Actress Sarah Paulson is an Emmy winner already, winning in 2016 for her role as prosecutor Marcia Clark in “The People vs. O.J. Simpson.” While Paulson is nominated once again for playing a real-life person, her nomination for “Impeachment” was a surprise to her. It’s also a validation, with Paulson telling IndieWire via phone that “it is the work I am the most proud of, to date.”
Playing the infamous Linda Tripp, who blew the whistle on the affair between former President Bill Clinton and White House intern Monica Lewinsky, required Paulson to find a human entry point into a very controversial woman. It also required the actress to physically transform herself, complete with heavy prosthetics and a fat suit.
The aesthetic alone drew criticism, something Paulson admits she was “naïve” to going into the project. “I wish I had been more aware of thinking about all of that in a responsible way,” said Paulson. “Obviously, at the same time, you look at Sean Penn on “Gaslit” and you look at Gary Oldman as Winston Churchill, Christian Bale. Transforming yourself is one of the joys of the craft and I do think this tiny part of it gets complicated because there is a craft to acting; it isn’t just something people are doing for sport. That was complicated, but at the same time I learned a lot and it has certainly changed my thinking going forward.”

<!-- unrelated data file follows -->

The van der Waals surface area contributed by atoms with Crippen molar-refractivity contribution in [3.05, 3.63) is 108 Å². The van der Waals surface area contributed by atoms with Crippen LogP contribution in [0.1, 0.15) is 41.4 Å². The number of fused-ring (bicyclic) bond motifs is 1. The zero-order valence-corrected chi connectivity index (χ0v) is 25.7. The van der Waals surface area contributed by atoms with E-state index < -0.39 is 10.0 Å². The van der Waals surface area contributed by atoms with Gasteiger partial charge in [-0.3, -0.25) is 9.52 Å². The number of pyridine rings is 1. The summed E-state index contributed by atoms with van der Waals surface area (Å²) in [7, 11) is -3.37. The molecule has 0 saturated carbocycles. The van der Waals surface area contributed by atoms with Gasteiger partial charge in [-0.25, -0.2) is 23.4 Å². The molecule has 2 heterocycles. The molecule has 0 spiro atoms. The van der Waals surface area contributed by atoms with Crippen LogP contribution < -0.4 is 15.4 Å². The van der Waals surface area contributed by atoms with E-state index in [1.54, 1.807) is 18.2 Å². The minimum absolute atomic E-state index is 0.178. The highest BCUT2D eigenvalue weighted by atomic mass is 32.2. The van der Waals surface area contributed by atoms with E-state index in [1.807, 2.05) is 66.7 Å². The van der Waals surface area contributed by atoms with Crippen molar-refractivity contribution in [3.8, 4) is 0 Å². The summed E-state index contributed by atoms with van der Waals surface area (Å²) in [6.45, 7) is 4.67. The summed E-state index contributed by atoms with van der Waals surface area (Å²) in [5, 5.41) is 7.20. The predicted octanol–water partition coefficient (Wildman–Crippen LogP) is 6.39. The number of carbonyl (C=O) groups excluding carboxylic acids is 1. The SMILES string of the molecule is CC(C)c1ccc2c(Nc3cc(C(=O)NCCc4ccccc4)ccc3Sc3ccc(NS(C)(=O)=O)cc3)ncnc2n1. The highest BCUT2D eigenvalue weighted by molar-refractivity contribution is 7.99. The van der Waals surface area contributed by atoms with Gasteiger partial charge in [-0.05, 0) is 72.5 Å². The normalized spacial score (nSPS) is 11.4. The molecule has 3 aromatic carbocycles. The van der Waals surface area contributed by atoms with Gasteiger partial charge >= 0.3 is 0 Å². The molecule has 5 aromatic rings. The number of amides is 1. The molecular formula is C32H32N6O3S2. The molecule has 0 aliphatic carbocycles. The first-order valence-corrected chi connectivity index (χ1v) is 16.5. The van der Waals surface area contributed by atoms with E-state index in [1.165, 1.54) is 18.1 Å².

The actress went on to discuss why playing Linda Tripp felt so significant, especially considering the issues women are facing today, and the entertainment world to which she’s eager to return.
This interview has been edited and condensed for clarity.
IndieWire: Was there an added significance to the Emmy nom considering where women are in the world today?
Sarah Paulson: Some of the response to the show, and to my portrayal of Linda—or of Linda, the character—speaks to some of that. A lot of it is this understanding that there’s a lot of hatred towards women. And when you’re playing a woman who is not a hero, and who does very complicated things, and behaves in ways that you, as a woman, might imagine you would not it’s very easy to dismiss her because she isn’t likable, and fuzzy; she isn’t warm. The response is a testament to people’s resistance to not being given a character [who] is easily sexualized, that is maternal. Putting Linda in the box of just “human being” is asking a lot of an audience.
In comparison to your performance as Marcia Clark, what was your entry point to finding who Linda was, as a character, considering she isn’t as sympathetic?